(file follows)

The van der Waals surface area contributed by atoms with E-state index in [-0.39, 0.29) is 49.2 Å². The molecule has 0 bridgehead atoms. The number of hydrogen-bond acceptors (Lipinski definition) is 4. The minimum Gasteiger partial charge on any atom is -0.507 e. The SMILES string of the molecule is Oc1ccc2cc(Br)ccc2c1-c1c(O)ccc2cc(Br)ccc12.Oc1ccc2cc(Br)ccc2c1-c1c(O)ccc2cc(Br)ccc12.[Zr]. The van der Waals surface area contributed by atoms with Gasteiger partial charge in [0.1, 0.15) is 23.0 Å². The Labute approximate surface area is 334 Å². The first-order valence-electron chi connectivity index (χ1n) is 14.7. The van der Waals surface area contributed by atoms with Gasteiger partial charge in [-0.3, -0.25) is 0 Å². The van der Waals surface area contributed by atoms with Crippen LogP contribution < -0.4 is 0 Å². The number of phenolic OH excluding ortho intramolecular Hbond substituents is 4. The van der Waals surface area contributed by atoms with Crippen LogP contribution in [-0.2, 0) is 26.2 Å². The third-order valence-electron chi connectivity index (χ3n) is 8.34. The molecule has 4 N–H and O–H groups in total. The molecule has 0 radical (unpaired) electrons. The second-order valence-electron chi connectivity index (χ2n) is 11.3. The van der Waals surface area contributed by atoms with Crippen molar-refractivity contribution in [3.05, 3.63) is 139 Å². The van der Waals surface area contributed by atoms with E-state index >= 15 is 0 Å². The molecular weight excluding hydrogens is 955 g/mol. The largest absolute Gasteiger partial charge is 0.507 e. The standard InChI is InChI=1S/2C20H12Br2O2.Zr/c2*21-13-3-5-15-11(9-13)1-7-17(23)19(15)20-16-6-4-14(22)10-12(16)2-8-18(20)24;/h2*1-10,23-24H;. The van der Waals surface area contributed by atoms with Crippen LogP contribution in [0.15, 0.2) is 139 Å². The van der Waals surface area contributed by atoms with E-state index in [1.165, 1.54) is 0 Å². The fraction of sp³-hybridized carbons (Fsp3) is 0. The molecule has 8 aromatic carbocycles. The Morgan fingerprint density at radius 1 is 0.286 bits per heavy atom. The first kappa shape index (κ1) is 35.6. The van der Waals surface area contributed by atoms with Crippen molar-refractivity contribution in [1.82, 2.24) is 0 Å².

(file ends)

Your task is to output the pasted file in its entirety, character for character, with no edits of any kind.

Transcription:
The van der Waals surface area contributed by atoms with E-state index in [-0.39, 0.29) is 49.2 Å². The molecule has 0 bridgehead atoms. The number of hydrogen-bond acceptors (Lipinski definition) is 4. The minimum Gasteiger partial charge on any atom is -0.507 e. The SMILES string of the molecule is Oc1ccc2cc(Br)ccc2c1-c1c(O)ccc2cc(Br)ccc12.Oc1ccc2cc(Br)ccc2c1-c1c(O)ccc2cc(Br)ccc12.[Zr]. The van der Waals surface area contributed by atoms with Gasteiger partial charge in [0.1, 0.15) is 23.0 Å². The Labute approximate surface area is 334 Å². The first-order valence-electron chi connectivity index (χ1n) is 14.7. The van der Waals surface area contributed by atoms with Gasteiger partial charge in [-0.3, -0.25) is 0 Å². The van der Waals surface area contributed by atoms with Crippen LogP contribution < -0.4 is 0 Å². The number of phenolic OH excluding ortho intramolecular Hbond substituents is 4. The van der Waals surface area contributed by atoms with Crippen LogP contribution in [-0.2, 0) is 26.2 Å². The third-order valence-electron chi connectivity index (χ3n) is 8.34. The molecule has 4 N–H and O–H groups in total. The molecule has 0 radical (unpaired) electrons. The second-order valence-electron chi connectivity index (χ2n) is 11.3. The van der Waals surface area contributed by atoms with Crippen molar-refractivity contribution in [3.05, 3.63) is 139 Å². The van der Waals surface area contributed by atoms with E-state index >= 15 is 0 Å². The molecular weight excluding hydrogens is 955 g/mol. The largest absolute Gasteiger partial charge is 0.507 e. The standard InChI is InChI=1S/2C20H12Br2O2.Zr/c2*21-13-3-5-15-11(9-13)1-7-17(23)19(15)20-16-6-4-14(22)10-12(16)2-8-18(20)24;/h2*1-10,23-24H;. The van der Waals surface area contributed by atoms with Crippen LogP contribution in [0.15, 0.2) is 139 Å². The van der Waals surface area contributed by atoms with E-state index in [1.165, 1.54) is 0 Å². The fraction of sp³-hybridized carbons (Fsp3) is 0. The molecule has 8 aromatic carbocycles. The Morgan fingerprint density at radius 1 is 0.286 bits per heavy atom. The first kappa shape index (κ1) is 35.6. The van der Waals surface area contributed by atoms with Crippen molar-refractivity contribution in [1.82, 2.24) is 0 Å².